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Green house, house.. How much cheaper and more energy efficient can you build without loads?

mikeolder | Posted in General Questions on

I remember reading and dreaming about a home that was built inside of a glass greenhouse. The home inside was a conventional house, but what if your main design goals were energy efficiency, and low building cost for the rest of us?

What recyclable low-cost material could you build a home with that is more energy efficient than the methods used today because all external loads had been transmitted to the greenhouse, requiring less structural high thermally conductive materials in the envelope you want to condition

 Just throwing this out there…

 For example, a cardboard house or pods assembled with mastic (lol, yes alittle grassroots) and insulated with cellulose inside of a unconditioned greenhouse with conventional insulated roof. You wouldn’t need to have 100% glass coverage, and the windows in your cardboard house would not have to open and close. Or maybe aircrete, insulated tent, bamboo? 

 I imagine the cost of a big high quality greenhouse combined with a house built of any materials to be equal or more $ than a conventional stick built. But maybe the greenhouse could withstand  200 years? Meaning, the property had changed hands multiple times, the greenhouse remains, but the house inside got replaced/remodeled/updated by each new owner for a reasonable price with recyclable materials? Isn’t that more realistic than expecting passive house owners to be happy after many deep mechanical retrofits?



  1. Expert Member
  2. Expert Member
    DCcontrarian | | #2

    I've seen what I think is a similar idea in high-rise construction where the apartment units are modular, they can be slid in and out. You separate the building envelope from the finished interior.

    But to answer your question, "how much cheaper and more energy efficient can you build?" I'd say the answer is zero. Read up on Pretty Good Houses. What you're proposing sounds more expensive than a PGH.

  3. mikeolder | | #3

    Thanks. This one is neat too.. But you have to admit, overbuilt on the inside, especially if it were built single level.

    This is what happens when you have a rotator cuff surgery. Ive got tons of time on my, hand.. Get it? I wonder if this is what cabin fever feels like?

  4. Expert Member


    I like the idea of a more permanent shell within which the interior can be easily adapted as conditions change over time, but if we sat down to decide what that outer skin would look like, I doubt it would be a greenhouse.

    They are fragile and create conditions (heat, humidity) that need moderating, but still require a complete separate skin between their interior and the house inside them.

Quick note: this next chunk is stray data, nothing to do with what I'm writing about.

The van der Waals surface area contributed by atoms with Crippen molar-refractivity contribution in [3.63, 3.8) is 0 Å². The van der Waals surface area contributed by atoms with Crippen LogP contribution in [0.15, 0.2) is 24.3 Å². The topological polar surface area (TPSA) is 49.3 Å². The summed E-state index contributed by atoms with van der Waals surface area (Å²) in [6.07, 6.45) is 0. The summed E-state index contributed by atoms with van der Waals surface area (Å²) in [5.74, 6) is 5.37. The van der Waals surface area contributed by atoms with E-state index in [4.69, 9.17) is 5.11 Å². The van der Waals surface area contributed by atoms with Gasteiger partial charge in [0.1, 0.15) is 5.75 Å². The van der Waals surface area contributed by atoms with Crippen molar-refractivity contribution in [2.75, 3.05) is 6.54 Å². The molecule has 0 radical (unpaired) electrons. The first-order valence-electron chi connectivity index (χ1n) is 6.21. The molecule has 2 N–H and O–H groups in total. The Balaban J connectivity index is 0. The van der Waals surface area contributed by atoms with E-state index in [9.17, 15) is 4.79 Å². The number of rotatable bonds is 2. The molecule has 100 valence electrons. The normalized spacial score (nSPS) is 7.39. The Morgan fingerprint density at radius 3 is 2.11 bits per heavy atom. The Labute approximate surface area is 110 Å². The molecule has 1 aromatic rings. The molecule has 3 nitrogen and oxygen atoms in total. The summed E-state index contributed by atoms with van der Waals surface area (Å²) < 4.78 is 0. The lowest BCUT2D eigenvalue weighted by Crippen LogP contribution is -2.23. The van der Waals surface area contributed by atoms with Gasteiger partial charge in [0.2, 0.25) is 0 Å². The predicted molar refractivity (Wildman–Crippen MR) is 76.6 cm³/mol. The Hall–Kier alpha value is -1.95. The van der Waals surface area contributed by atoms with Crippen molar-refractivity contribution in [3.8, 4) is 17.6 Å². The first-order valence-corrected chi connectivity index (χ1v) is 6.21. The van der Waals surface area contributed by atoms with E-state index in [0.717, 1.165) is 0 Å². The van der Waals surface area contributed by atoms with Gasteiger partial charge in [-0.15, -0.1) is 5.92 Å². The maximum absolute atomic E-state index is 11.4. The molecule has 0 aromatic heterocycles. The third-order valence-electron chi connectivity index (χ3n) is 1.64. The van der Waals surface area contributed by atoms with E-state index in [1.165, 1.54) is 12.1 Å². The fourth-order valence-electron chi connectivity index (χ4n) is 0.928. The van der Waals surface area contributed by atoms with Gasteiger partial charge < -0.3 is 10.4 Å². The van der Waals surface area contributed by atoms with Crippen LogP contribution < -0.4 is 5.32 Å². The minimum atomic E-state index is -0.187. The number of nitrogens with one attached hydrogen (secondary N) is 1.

Double envelope houses were quite popular among progressive builders in the '80s, but the extra effort involved never seemed to yield enough benefits to justify the extra effort involved.

    My preferred shell would be closer to the masonry townhouses you see in many older cities but with a load-bearing structure such that interior changes are easily done.

    1. Expert Member
      DCcontrarian | | #5

      DC probably has 50,000 of those townhouses, they're not great to renovate.

      I see two issues. First, buildings tend to get torn down not because the envelope is failing, but because they are functionally obsolete. Second, when you look at all of the costs of a finished building, the cost of the shell is relatively minimal -- which is why buildings tend to get torn down.

      Building a more elaborate shell just means more to go to the landfill when the design has outlived its usefulness.

  5. Trevor_Lambert | | #6

    I think you've got some false premises built into this idea. For one, I don't think having the house inside a glass greenhouse helps much in terms of structural loads. As for conditioning, it would help in the winter, but hurt in the summer. This might only begin to be practical in the far north. The fact the example house is in Sweden is no coincidence.

  6. walta100 | | #7

    Seems like something I read in a 1960s Popular Science magazine.

    The shell is 100% windows. Windows make terrible wall due to the very low R value and very high cost.

    To my ear this is a failed passive solar daydream carried to its extreme limit.

    Total energy saved would be a negative number compared with a PGH home and likely to cost 5 times as much to construct per square foot of interior space.


    1. mikeolder | | #8

      I'm not the only one who thinks a home inside a green house would be neat.

      1. Expert Member
        MALCOLM TAYLOR | | #9


        Attaching or integrating a greenhouse for growing plants into the design may make sense, on single family or multi-family projects

        That's very different than enclosing a house in a glass shell, or trying to incorporate living spaces into a greenhouse, as your link shows. Fully glazed sunrooms are a close cousin of that approach. They appeal in the abstract - happy families eating or enjoying the view in a glass addition - but the reality is these spaces are largely unusable. Where I am there are two companies whose business is dedicated almost entirely to removing problematic sunrooms, either because they are impossible to condition properly, or that they soon leak.

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